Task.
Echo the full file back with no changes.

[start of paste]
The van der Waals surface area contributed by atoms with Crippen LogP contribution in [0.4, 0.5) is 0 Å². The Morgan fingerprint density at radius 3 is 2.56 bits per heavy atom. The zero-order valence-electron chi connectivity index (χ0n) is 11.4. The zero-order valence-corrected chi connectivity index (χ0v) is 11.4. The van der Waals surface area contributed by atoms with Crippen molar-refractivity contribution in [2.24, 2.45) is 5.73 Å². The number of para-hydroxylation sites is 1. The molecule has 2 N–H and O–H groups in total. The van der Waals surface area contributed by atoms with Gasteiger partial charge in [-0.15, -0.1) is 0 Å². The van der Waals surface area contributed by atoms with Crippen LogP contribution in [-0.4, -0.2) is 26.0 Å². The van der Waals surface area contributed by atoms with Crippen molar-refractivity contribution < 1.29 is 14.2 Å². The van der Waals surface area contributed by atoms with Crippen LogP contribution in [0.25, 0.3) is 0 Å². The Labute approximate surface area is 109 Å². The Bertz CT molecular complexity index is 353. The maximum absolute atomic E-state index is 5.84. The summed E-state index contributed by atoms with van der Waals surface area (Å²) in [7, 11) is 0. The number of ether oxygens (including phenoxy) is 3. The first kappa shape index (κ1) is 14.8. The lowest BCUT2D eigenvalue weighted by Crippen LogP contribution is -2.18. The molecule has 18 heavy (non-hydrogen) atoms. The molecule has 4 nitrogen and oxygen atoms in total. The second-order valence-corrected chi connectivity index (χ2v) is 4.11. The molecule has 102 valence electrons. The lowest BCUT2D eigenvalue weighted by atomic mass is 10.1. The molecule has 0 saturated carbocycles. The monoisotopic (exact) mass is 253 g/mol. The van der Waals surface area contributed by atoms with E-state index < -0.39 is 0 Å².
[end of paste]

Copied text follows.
The van der Waals surface area contributed by atoms with Crippen LogP contribution in [0.4, 0.5) is 0 Å². The Morgan fingerprint density at radius 3 is 2.56 bits per heavy atom. The zero-order valence-electron chi connectivity index (χ0n) is 11.4. The zero-order valence-corrected chi connectivity index (χ0v) is 11.4. The van der Waals surface area contributed by atoms with Crippen molar-refractivity contribution in [2.24, 2.45) is 5.73 Å². The number of para-hydroxylation sites is 1. The molecule has 2 N–H and O–H groups in total. The van der Waals surface area contributed by atoms with Gasteiger partial charge in [-0.15, -0.1) is 0 Å². The van der Waals surface area contributed by atoms with Crippen LogP contribution in [-0.4, -0.2) is 26.0 Å². The van der Waals surface area contributed by atoms with Crippen molar-refractivity contribution < 1.29 is 14.2 Å². The van der Waals surface area contributed by atoms with Crippen LogP contribution in [0.25, 0.3) is 0 Å². The Labute approximate surface area is 109 Å². The Bertz CT molecular complexity index is 353. The maximum absolute atomic E-state index is 5.84. The summed E-state index contributed by atoms with van der Waals surface area (Å²) in [7, 11) is 0. The number of ether oxygens (including phenoxy) is 3. The first kappa shape index (κ1) is 14.8. The lowest BCUT2D eigenvalue weighted by Crippen LogP contribution is -2.18. The molecule has 18 heavy (non-hydrogen) atoms. The molecule has 4 nitrogen and oxygen atoms in total. The second-order valence-corrected chi connectivity index (χ2v) is 4.11. The molecule has 102 valence electrons. The lowest BCUT2D eigenvalue weighted by atomic mass is 10.1. The molecule has 0 saturated carbocycles. The monoisotopic (exact) mass is 253 g/mol. The van der Waals surface area contributed by atoms with E-state index < -0.39 is 0 Å².